Tips For Getting Along With Your Co-Teacher

Tips For Getting Along With Your Co-Teacher

Being a good teacher isn’t just about having the right lesson plan and teaching methods.  It’s also about building trust, rapport, and good communication with your students.  But it’s not just your students who you have to have a good relationship with.  Your co-teachers will be a big part of your day-to-day job.  They are there to help, and getting along well can make teaching a breeze.  If you get off on the wrong foot, though, you may find every day to be a struggle.  Here are a few tips to help you form a good relationship with your co-teacher.

The first time that you meet your co-teacher, remember that first impressions matter!  On the first day at your school, you might be feeling all sorts of emotions; it’s normal to be feeling excited, a little overwhelmed, or even a bit worried.  When you meet your Georgian co-workers and co-teachers, stay positive, be friendly, and, of course, smile!  No one wants to be working with someone who seems unenthusiastic.

Before you go into your first class, have a conversation with your co-teacher to clarify what your roles and responsibilities will be.  Even among different teachers in the same school, the co-teacher’s role can vary a lot.  Make sure that both of you know up front what is expected of you, and what is expected of the co-teacher.  Who is responsible for classroom discipline?  What about attendance, keeping track of students’ grades and progress, and obtaining lesson materials?  Establishing clear responsibilities at the outset can save you the hassle, blame, and frustration of trying to figure things out on the fly.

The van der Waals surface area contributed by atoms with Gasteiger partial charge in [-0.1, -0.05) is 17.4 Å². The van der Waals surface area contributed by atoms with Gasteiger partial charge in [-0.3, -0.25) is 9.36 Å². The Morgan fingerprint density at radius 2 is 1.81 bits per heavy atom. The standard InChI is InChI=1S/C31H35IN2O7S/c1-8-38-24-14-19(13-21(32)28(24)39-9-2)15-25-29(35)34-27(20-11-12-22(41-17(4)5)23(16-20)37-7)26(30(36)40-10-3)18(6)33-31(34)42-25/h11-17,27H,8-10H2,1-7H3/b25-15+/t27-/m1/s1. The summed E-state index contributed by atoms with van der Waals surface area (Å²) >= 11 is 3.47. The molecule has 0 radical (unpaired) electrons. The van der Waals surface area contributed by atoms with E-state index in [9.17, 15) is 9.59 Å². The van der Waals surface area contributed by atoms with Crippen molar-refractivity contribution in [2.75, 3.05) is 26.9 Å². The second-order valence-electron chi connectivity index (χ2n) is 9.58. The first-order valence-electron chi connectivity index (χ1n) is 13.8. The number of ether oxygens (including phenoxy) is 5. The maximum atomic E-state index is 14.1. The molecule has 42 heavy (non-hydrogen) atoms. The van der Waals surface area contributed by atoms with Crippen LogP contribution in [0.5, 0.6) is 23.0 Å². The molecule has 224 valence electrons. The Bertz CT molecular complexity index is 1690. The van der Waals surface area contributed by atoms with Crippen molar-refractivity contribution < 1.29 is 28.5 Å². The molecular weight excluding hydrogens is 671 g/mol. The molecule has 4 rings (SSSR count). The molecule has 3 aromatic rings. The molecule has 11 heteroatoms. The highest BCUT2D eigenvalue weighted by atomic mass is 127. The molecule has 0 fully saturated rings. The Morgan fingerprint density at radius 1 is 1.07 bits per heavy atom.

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It’s important to clarify what you need from your co-teacher during class.  If a student is struggling, if you are having trouble keeping the class in order, or if you need some materials for the lesson but aren’t sure where to find them, you should feel comfortable asking your co-teacher for help.  While you need to be clear and confident in your directions, be careful not to come off as bossy.  Start out with things like: “Could you help me out with…” or “I need some help with…”

If you and your co-teacher do have any problems, miscommunications, or disagreements, address them outside of class.  You may have a different teaching and discipline style from your co-teacher, but when she is in charge, back her up.  Ask her to do the same for you.  It can be a big problem in a classroom when two teachers are in disagreement and are frequently undermining and contradicting one another.

Finally, trust your co-teacher’s advice. Whether you have had teaching experience or not, you certainly have your own ideas about discipline, classroom management, and lessons.  Some of these ideas, however, may not work well in a Georgian classroom, or for your specific students. What you see as a perfectly reasonable discipline plan may seem harsh and uncompromising to your students and co-teachers.  Remember that you are the newcomer to this school, while your co-teacher likely knows the students and classes quite well.  Listen to your co-teacher’s advice, trust her knowledge of the culture and students, and be willing to compromise and work together.

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Take the time and make the effort to build a good relationship with your co-teacher.  And even if you do have a few disagreements, remember that ultimately, both of you have the best interests of the students at heart.  Clear communication, compromise, and friendliness not only help make your time teaching more enjoyable, they also help create an environment where your students can learn.  And that, ultimately, is the most important goal of a teacher.

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3 Responses

  1. ESLinsider says:

    In my experience co-teachers don’t necessarily have more experience and aren’t better teachers. It depends on you, your experience and luck, but I think you’re better off without them.

    Teaching independently mostly eliminates those problems.

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